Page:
Running for the United Kingdom Conservative leadership, Boris Johnson claims that his party faces “extinction” if it fails to deliver Brexit. Political rhetoric being what it is, this could be dismissed as self-interested hyperbole.
But while Johnson may exaggerate, the threat he envisages isn’t conjured out of thin air.
There’s ample evidence that many habitual Conservative voters are annoyed with their party. Actually, make that extremely annoyed.
In the U.K. segment of the recent European elections, the Conservatives finished a distant fifth, polling less than nine per cent of the vote. First place went to the newly formed Brexit Party, an entity that didn’t even exist nine months ago.
En route from nowhere to first, the Brexit Party capitalized on the disillusionment of many rank-and-file Conservatives. As those unhappy voters see it, despite being in government at Westminster, their party has failed dismally to deliver on the 2016 referendum to leave the European Union.
And given the antipathy towards Brexit on the part of much of the Conservative establishment – including many Conservative members of parliament – some suspect there’s more involved than mere incompetence or innate difficulty. The word ‘betrayal’ gets used from time to time.
It would be easy to dismiss the European elections as inconsequential, a mere protest. When it comes to the real thing – voting in a U.K. general election – the absconding voters will come home.
Perhaps. But how many?
Two recent polls illustrate the scope of the potential Conservative problem.
A May 28-30 survey by Opinium puts the Brexit Party in the lead when respondents are asked about general election preferences. At 26 per cent, they’re nine points ahead of the third-place Conservatives. And a seat calculator estimates that this would translate into 306 Brexit Party MPs – a mere 20 seats short of an absolute majority!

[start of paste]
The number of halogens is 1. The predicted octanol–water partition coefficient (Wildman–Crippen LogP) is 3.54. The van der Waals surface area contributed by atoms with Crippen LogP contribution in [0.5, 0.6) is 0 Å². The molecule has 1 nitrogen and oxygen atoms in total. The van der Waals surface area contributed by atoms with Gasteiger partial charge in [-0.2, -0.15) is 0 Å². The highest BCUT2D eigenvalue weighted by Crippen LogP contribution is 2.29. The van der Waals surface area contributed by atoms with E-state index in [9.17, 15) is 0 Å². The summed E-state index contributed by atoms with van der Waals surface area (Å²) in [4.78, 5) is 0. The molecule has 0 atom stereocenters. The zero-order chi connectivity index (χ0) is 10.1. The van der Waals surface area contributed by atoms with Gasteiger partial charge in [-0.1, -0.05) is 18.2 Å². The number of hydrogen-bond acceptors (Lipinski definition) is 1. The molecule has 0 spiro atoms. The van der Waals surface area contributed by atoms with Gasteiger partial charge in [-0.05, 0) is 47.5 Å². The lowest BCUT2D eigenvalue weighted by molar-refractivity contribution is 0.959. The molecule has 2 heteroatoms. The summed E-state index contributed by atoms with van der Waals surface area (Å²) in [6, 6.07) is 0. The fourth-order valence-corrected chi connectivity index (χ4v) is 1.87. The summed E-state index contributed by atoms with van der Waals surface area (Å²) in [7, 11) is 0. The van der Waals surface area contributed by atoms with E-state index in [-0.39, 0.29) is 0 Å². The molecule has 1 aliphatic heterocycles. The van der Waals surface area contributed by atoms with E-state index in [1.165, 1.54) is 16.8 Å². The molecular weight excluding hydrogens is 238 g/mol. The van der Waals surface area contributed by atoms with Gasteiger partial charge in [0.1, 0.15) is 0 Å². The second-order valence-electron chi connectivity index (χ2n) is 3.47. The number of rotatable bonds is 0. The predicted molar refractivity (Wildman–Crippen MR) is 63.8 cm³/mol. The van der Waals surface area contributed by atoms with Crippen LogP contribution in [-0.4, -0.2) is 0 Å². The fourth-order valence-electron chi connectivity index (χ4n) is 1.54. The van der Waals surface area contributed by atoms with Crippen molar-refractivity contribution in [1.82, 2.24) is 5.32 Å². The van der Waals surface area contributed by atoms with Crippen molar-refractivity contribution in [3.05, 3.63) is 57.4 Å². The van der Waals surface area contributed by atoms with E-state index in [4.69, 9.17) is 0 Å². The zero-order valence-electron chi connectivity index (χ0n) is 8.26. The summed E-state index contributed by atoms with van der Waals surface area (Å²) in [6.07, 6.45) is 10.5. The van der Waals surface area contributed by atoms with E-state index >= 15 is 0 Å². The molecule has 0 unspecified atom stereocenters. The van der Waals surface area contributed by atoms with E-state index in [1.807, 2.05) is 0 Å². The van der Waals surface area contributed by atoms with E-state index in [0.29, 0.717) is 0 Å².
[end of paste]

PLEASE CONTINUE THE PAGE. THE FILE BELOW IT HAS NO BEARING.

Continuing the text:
The latest YouGov numbers (June 5-6) produce almost identical results. The Brexit Party is first at 26 per cent and the Conservatives are fourth at 18.
For the Conservatives, a general election result in this neighbourhood would be catastrophic. To borrow Johnson’s terminology, it would be akin to an extinction event.
The U.K. Conservatives are an old party, dating back to the 1830s. Historically, they’ve been extremely successful. So the suggestion of mortal danger seems far-fetched.
Canadians, however, have seen this story before.
From 211 seats in 1984, the federal Progressive Conservatives were reduced to two in 1993 and the party dissolved 10 years later. As the establishment lost touch with a huge chunk of its regular base, an upstart alternative (Reform) vacuumed up the disillusioned voters.
The bottom line is merciless. Even long-established, seemingly permanent, parties can be swept away if they ignore their base.
Meanwhile, across the North Sea, a contrasting lesson is being taught.
Following the June 5 election, Mette Frederiksen is set to become Denmark’s youngest prime minister. In significant part, this is due to her reconnecting her Social Democrats with the immigration skepticism of the party’s traditional working-class base.
Small, relatively homogenous and attached to the concepts of social solidarity and a common identity, Denmark is an awkward fit for the prevailing orthodoxies of globalization and multiculturalism. Many Danes – including progressive ones – aren’t buying.
Although liberal in sexual matters, the Danish appetite for other forms of diversity is limited. To quote English journalist Andrew Brown, “No one is allowed to diverge too far from the norms of society, whether this is because they are too rich or too foreign.”
Frederiksen has been blunt about the shift she’s engineered in her party.
There’s this: “You are not a bad person just because you are worried about immigration.”
And this: “For me, it is becoming increasingly clear that the price of unregulated globalization, mass immigration and the free movement of labour is paid for by the lower classes.”
Moving from rhetoric to specific policies, Frederiksen’s Social Democrats have adopted positions that would render most Canadian commentators apoplectic.
For instance, there should be a cap on “non-Western immigrants;” immigrants receiving benefits should be required to work 37 hours a week; and the goal of asylum policy should be repatriation.
And so on.
As for the U.K., the next six months will be an interesting example of history in the making.
Will the Conservatives reconnect with their disaffected base?
Or will they go the way of their erstwhile Canadian brethren?
Pat Murphy casts a history buff’s eye at the goings-on in our world. Never cynical – well, perhaps just a little bit.
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